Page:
Mueller: To convincingly argue that the NFL should continue to test players for marijuana and punish them for failed tests, I’m going to have to try to get inside the head of an NFL owner, Being John Malkovich-style. (Suddenly, I have the urge to threaten relocation unless my demands for a publicly funded stadium are met.)
The easiest argument against the NFL becoming a progressive leader on a subject that engenders progressive feelings from Americans, as you noted, is that the league has almost always tracked toward regressive, punitive and short-sighted with virtually all of its decision-making, so why reverse course now?
Football is a conservative sport in terms of the pace at which the game itself changes, and the NFL is a conservative league in terms of its interaction with society at large. Properly defining a catch took the better part of 20 years, and free agency didn’t come to the sport until 1993.
What’s more, the whole operation is dripping with cynicism. The league’s relationship with the military came under heavy scrutiny a few years back, and it’s reasonable to assume that the league is willing to wait until marijuana is legal at the federal level before it rolls back its prohibitions on players using.
Whenever that does happen, you’ll likely see plenty of ads during NFL games for marijuana dispensaries, just like the steady legalization of sports betting in various states has re-ignited a boom in advertising by DraftKings and FanDuel. Of course, as seen with the suspension of Arizona’s Josh Shaw for gambling on the NFL, the league is trying to have its cake and eat it too. It wants to take a tough stance on gambling but knows how vital it is to football’s overall popularity.
You say that the league looks cowardly, cruel and reactive by waiting for full federal legalization. I say, why rock the boat if keeping marijuana illegal isn’t hurting the bottom line? Turn on any sports talk show in the country, and if a star player on the local teams has failed a drug test, there’s no sympathy to be found. Fans don’t seem to care about the long-term havoc that drugs such as the pain-killer Toradol wreak on players’ bodies, and also don’t seem to have sympathy for players who want to smoke weed for therapeutic reasons.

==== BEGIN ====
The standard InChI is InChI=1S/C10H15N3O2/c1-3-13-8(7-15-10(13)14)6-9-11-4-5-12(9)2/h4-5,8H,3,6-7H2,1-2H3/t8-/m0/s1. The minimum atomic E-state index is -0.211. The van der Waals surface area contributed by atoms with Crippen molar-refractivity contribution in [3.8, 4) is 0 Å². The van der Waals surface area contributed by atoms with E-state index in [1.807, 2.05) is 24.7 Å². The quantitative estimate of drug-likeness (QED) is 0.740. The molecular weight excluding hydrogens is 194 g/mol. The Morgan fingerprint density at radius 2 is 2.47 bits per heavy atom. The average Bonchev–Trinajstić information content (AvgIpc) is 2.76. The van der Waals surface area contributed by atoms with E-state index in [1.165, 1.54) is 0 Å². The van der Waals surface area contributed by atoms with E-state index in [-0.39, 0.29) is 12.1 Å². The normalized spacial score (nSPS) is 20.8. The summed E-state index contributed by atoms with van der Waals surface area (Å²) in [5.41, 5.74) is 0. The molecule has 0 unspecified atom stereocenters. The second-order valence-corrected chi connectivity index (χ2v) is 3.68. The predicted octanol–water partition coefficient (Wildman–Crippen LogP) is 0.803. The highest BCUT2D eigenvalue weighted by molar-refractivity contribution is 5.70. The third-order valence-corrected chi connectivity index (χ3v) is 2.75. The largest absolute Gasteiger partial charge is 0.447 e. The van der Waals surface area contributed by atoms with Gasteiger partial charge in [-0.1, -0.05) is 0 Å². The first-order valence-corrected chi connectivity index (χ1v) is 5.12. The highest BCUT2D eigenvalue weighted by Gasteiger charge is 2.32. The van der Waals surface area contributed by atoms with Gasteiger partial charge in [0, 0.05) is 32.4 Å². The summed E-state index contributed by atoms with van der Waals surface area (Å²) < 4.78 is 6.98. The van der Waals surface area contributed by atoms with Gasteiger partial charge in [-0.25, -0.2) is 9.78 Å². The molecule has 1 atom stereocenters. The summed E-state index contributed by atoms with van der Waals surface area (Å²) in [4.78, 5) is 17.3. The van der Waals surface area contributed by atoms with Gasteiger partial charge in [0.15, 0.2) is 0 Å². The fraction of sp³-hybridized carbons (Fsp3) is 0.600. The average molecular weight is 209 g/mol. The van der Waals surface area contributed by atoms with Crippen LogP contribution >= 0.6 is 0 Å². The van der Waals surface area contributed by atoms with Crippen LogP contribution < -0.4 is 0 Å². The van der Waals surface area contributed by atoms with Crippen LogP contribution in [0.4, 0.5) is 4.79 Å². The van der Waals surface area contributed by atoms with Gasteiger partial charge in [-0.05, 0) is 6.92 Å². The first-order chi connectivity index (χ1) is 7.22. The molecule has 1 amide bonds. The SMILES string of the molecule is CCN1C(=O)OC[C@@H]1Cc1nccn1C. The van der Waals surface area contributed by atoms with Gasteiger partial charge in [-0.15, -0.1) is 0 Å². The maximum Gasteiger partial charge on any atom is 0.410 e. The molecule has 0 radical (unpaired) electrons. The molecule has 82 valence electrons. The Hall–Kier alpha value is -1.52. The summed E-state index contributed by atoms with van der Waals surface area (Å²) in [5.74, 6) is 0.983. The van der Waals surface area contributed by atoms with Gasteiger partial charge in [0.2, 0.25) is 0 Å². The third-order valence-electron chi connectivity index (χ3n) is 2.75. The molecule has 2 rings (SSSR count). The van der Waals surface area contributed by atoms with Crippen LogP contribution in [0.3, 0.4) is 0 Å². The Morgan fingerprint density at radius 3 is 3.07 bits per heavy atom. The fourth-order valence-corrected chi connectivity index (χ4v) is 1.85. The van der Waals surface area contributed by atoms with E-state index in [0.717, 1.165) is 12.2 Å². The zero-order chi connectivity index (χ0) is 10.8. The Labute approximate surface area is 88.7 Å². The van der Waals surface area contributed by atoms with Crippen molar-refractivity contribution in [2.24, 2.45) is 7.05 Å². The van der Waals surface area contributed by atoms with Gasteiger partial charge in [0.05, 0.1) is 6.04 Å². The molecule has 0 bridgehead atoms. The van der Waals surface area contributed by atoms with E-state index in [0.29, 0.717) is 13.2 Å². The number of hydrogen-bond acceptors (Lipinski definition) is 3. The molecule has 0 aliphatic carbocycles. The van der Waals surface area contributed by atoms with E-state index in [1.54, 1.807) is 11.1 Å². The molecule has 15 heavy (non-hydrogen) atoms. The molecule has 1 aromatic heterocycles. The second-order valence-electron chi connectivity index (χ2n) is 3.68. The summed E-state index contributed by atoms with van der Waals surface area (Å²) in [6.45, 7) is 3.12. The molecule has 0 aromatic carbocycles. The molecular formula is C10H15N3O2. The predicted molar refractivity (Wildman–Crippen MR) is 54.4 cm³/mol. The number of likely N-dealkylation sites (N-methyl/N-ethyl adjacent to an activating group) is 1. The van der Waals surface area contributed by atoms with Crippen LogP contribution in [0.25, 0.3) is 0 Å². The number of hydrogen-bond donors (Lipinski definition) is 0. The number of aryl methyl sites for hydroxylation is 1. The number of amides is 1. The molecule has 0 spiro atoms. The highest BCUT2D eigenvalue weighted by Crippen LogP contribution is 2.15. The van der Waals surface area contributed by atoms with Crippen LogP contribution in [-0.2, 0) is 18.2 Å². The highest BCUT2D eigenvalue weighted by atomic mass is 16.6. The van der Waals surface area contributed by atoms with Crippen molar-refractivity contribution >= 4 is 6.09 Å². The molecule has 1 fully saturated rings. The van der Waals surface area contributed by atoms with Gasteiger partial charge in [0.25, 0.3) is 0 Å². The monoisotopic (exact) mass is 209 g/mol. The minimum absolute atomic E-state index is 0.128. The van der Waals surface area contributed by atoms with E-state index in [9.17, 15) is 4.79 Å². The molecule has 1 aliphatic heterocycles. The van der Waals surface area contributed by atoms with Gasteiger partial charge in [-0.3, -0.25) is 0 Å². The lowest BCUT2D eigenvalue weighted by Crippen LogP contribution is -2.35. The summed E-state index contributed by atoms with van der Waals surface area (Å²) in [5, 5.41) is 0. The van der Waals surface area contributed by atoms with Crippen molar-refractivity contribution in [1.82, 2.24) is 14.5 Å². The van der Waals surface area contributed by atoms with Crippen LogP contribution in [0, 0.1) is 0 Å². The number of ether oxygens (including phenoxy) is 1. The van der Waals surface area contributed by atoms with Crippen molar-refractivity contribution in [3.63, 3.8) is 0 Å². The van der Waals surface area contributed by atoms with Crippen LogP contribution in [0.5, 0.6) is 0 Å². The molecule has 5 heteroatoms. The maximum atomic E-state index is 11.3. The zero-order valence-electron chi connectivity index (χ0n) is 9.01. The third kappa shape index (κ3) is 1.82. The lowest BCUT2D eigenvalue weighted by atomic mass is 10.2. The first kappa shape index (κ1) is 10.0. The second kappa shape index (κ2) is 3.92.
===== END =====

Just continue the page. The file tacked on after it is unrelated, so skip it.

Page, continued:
Fans want their team to win, and every issue is viewed through that prism. The NFL takes action only when cornered, as it did when TMZ leaked video of Ray Rice’s domestic violence incident. Public sentiment might be overwhelmingly in favor of marijuana legalization, but in the NFL’s bubble, there isn’t any reason for urgent action, so why take any?
Tunison: Generally, sure, the culture of the NFL is conservative and the league only budges on things when it must. But the NFL has backed itself into a corner with marijuana, especially because of the league’s handling of Colin Kaepernick and the ways it has tried to burnish its image as outrage builds in some quarters that he has been unable to get work.
To wit: The NFL established a host of social justice initiatives to placate players and fans who thought the league was too resistant on the protests against police brutality and systemic racism. A key part of criminal justice reform, which has been front and center in all of the campaigns the NFL has backed, is marijuana legalization, along with scrubbing prior convictions.
Backing these social justice initiatives might be a self-serving way to deflect criticism. That the league still so strictly enforces its ban on marijuana muddies their messaging, and makes it easy for detractors to point out that they are ultimately hollow. If the league is able to practice what it preaches in this respect, and it wouldn’t come at any financial or political cost, it could actually get through to some people. I’m not interested in helping the league move past blackballing Kaepernick, but if it is going to do it anyway, and it’s increasingly clear that it is, we might as well get positive policy changes out of it.